Connecting the dots for an IoT scenario
What is Internet of Things (IoT)?
Today IoT is a buzz word in the market. But, what is IOT- Internet of Things?
Internet of things is all about collecting and managing massive amount of data from a rapidly growing network of devices and sensors, processing the data, and then sharing it with other connected things. Though we have already seen this in a limited scope like security systems in our home, car’s self-monitoring capabilities etc., still there exists a lot more devices to be interconnected to make it a truly connected world.
Figure 1: A connected world (Source)
Here is an example,
- Your morning might be a little different with the advent of IoT. The alarm goes off a little earlier than usual because our home’s smart hub has detected a traffic condition suggesting an unusual slow commute.
- The weather sensor warns of a significantly high pollen count, and you decide to wear your suit with the sensors that track air quality and alert you to allergens that could trigger an allergic attack.
- You have time to check your messages at the kitchen e-screen. The test results from your recent medical check-up are in, and there’s a message from your doctor that reiterates his recommendations for a healthier diet. And accordingly you can shop online for your weekly grocery. The e-screen on the refrigerator door suggests as per your doctor’s recommendation, yogurt and fresh fruit for breakfast.
The details of the morning will vary from person to person, but this type of a scenario is not very far away. Incredible advances in devices, sensors, and machine-to-machine (M2M) connectivity make the Internet of Things possible and represent an unprecedented opportunity for businesses to can make it happen. Data is getting prime importance in the IOT scenario and the same goes for analytics and processing of this big data. Since we are foreseeing huge data processing and analytics needs in the future, cloud seems to be most obvious answer to the problem at hand. Amazon has already developed the cloud platform for IOT web services as part of its AWS offering.
Some Facts in support of IoT:-
- Gartner estimates the total economic value from internet of things across industries will reach 1.9 trillion worldwide.
- Today 11 percent of all data is machine-generated. IDC estimates that by 2020, the number will rise to 40 percent, with somewhere between 20 and 50 billion devices fuelling that growth.
So what are the dots involved in connecting the devices, making it talk to each other? Since I practice Java, I shall look for the possibilities in Java for IoT implementation and success in the coming years.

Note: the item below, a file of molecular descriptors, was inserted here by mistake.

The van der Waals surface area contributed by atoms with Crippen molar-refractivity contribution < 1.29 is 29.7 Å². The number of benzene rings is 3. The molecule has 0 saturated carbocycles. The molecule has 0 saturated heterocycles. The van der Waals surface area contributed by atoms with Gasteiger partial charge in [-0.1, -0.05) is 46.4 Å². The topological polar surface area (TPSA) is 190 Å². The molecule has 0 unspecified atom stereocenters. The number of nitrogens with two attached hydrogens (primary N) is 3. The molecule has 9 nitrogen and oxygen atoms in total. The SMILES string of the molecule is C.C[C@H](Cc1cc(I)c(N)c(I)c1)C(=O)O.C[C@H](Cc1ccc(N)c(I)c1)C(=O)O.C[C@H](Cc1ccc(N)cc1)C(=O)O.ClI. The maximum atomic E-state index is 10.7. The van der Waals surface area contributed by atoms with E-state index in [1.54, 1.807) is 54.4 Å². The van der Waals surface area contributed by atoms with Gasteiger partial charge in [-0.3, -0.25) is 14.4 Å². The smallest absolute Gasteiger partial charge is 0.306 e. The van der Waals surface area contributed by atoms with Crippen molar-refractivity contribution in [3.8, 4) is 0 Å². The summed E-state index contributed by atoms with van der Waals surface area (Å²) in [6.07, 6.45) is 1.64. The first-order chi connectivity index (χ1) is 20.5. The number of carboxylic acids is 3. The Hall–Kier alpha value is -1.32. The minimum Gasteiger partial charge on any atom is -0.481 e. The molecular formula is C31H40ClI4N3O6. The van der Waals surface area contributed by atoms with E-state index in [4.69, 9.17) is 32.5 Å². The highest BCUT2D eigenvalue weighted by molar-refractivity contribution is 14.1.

IoT and Java
The abstractness involved in IoT is primarily attributed to Service Gateways.
Service Gateways can connect the devices that communicate via specific protocols, store and parse the information, and send them over to cloud servers for processing and analytics. In turn the server can control the device according to the processed information.
For ensuring sustainable interoperability in an IoT world there are two dominant architectures for data exchange protocols:
- BUS based (REST etc.)
- Broker based (MQTT, CoAp etc.)
For our typical implementation, I am going to take up MQTT later on.
Gateways are the essential part of all IoT devices, managing the following important functionalities:
1) Hardware and field abstraction – Sensor Connectivity, I/O Access etc.
2) Network and connectivity – Connectivity is a bigger challenge here since there are numerous devices with varying connectivity capabilities. Low bandwidth, High Latency, network issues, frequently network disruptions may render the device with very limited resources available.
3) Manage application – We should be able to start/stop, install/uninstall application remotely. We should be able to update specific modules without interrupting the functioning of the device as a whole.
4) Managing the connections for the data exchange – MQTT broker connections etc.
When I look at IoT working in the realms of Java, I see Eclipse KURA.
Eclipse KURA is an eclipse IOT project that provides the platform for building IOT gateways. As an Open java middleware for IOT gateways, this handles the abstraction involved with the connectivity of the devices. Kura runs on jvm and leverages OSGi, which helps in managing the application into bundles or modules, remote administration of the application (such as stop/start, install/uninstall etc). Kura APIs offer easy access to the underlying hardware including serial ports, GPS, watchdog, USB, GPIOs, I2C, etc. It also offer OSGi bundle to simplify the management of network configurations, communication with IoT servers, and remote management of the gateway. So our application will sit on the KURA middle ware and leverage the services provided from this platform.
Now we move on to the application part and the protocols involved in connecting with cloud services and devices.